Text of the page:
Bright eyed about pink algae

IT might lack the glamour and mystique of oysters and pearls, but pink algae is a lucrative aquaculture crop in WA, producing a natural colourant and dietary supplement that can sell for more than $2,000 a litre.

The demand for natural beta carotene and natural environ-mental conditions has proved a lucrative combination for pink algal operations in WA.

The worldwide market for beta carotene is estimated to be worth more than $50 million annually.

There are only a handful of algae farm operators in WA but a new business, Beta Nutrients, located outside Carnarvon, is scheduled to begin commercial production in the next few months.

Beta Nutrition managing director Rod Jasper said the industry has been around since the 1980s, at which time WA’s environmental conditions were recognised as ideal for the production of algae and extraction of the high value-added ingredient beta carotene.

“It takes advantage of all the natural features of WA and it’s a high value added product with a world market,” Mr Jasper said.

Mr Jasper and associate Dr Peter Keating teamed up eight years ago and agreed to work towards putting together a value-added food colouring business.

“We’ve got some patent technology invented by Peter and we think that will give us some advantage,” Mr Jasper said.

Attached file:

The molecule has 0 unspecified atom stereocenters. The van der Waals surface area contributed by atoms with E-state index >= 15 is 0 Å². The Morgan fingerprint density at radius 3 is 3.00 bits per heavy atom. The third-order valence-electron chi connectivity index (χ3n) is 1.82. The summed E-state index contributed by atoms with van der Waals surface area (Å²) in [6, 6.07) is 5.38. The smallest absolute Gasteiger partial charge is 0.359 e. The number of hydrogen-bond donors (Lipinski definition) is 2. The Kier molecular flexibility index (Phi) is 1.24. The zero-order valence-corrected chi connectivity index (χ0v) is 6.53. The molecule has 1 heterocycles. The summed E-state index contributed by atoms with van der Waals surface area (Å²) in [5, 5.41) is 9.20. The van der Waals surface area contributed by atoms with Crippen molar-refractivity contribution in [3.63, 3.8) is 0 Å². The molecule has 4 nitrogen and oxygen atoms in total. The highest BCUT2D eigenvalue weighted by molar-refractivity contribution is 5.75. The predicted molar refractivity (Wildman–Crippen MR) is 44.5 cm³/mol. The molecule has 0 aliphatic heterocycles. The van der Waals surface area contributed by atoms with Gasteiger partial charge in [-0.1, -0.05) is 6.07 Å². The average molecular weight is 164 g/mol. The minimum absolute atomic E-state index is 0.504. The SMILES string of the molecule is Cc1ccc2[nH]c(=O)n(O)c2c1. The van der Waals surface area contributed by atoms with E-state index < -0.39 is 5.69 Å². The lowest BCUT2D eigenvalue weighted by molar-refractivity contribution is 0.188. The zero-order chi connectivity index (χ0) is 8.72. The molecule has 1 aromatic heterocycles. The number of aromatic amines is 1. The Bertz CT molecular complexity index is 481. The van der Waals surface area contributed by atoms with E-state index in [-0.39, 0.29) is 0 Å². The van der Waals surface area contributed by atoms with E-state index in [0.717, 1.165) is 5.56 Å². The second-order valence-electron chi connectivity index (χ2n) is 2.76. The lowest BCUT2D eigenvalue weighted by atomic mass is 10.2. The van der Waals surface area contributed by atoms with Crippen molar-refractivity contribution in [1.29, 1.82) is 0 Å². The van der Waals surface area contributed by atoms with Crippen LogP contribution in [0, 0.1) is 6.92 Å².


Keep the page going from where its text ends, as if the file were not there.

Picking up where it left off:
Beta Nutrition grows the algae in very salty ponds and then harvests it and extracts the beta carotene, which is onsold to a number of different manufacturing industries as both a colourant and nutritional supplement.

The ideal growing conditions for the algae is water with about six times the salt concentration of the ocean.

“They’re just single cell algae and they replicate by dividing and multiplying.

The idea is to develop the biomass. They like the sun and salty conditions so we tweak the conditions to where they will carry more beta carotene,” Mr Jasper said.

“In its pure form, beta carotene is a little crystal but it’s mostly sold in oil at 2 per cent or 10 per cent, and it’s used in many nutritional supplements, soft drinks and cosmetics.

“And in the broader market the dominant part is food colourings … and finally back into stock feeds to give the pink colour to salmon and prawns.”

Such operations require massive quantities of water every day when in production to harvest small quantities of beta carotene

Cognis Australia, which produces about 80 per cent of the world’s natural beta keratin between its operations in WA and SA, has ponds covering 500 hectares.

Located north of Geraldton, the Cognis Australia Operation pumps millions of litres of water every hour to harvest the algae.

“It takes a couple of days from go to whoa and we send it out of here in an oil and it gets further processed in Melbourne,” Cognis Australia Hut Lagoon manager Boyd King said.

“We also produce spray dried algae for fish foods … it’s used as the final meal for shrimp and also helps the vitality of shrimp.”

The largest buyers for Cognis Australia’s beta keratin are Amway in the US and the General Nutrition Companies, a large US health food chain with its own range of mineral supplements.

And with a growth rate of about 30 per cent a year, this aquaculture industry is a major earner for Cognis Australia and WA.

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